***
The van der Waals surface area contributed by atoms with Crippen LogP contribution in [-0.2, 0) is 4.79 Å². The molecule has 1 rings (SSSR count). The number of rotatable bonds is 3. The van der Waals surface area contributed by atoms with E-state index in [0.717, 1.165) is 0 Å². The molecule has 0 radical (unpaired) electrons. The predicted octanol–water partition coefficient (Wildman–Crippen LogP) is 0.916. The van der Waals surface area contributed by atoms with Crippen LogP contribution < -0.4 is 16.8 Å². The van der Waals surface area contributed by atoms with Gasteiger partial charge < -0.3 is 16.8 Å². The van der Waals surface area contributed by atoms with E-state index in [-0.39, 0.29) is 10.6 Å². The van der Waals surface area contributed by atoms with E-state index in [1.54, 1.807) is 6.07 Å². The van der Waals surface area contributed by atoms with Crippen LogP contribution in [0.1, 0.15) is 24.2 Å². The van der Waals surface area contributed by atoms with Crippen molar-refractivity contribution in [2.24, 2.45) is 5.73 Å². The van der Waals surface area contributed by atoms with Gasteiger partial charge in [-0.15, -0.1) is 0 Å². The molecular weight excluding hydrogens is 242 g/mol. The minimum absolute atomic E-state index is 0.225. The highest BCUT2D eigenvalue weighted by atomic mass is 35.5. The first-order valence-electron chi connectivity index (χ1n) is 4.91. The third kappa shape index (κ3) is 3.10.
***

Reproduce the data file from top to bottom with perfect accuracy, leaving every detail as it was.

The van der Waals surface area contributed by atoms with Crippen LogP contribution in [-0.2, 0) is 4.79 Å². The molecule has 1 rings (SSSR count). The number of rotatable bonds is 3. The van der Waals surface area contributed by atoms with E-state index in [0.717, 1.165) is 0 Å². The molecule has 0 radical (unpaired) electrons. The predicted octanol–water partition coefficient (Wildman–Crippen LogP) is 0.916. The van der Waals surface area contributed by atoms with Crippen LogP contribution < -0.4 is 16.8 Å². The van der Waals surface area contributed by atoms with Gasteiger partial charge < -0.3 is 16.8 Å². The van der Waals surface area contributed by atoms with E-state index in [-0.39, 0.29) is 10.6 Å². The van der Waals surface area contributed by atoms with E-state index in [1.54, 1.807) is 6.07 Å². The van der Waals surface area contributed by atoms with Crippen LogP contribution in [0.1, 0.15) is 24.2 Å². The van der Waals surface area contributed by atoms with Crippen molar-refractivity contribution in [2.24, 2.45) is 5.73 Å². The van der Waals surface area contributed by atoms with Gasteiger partial charge in [-0.15, -0.1) is 0 Å². The molecular weight excluding hydrogens is 242 g/mol. The minimum absolute atomic E-state index is 0.225. The highest BCUT2D eigenvalue weighted by atomic mass is 35.5. The first-order valence-electron chi connectivity index (χ1n) is 4.91. The third kappa shape index (κ3) is 3.10.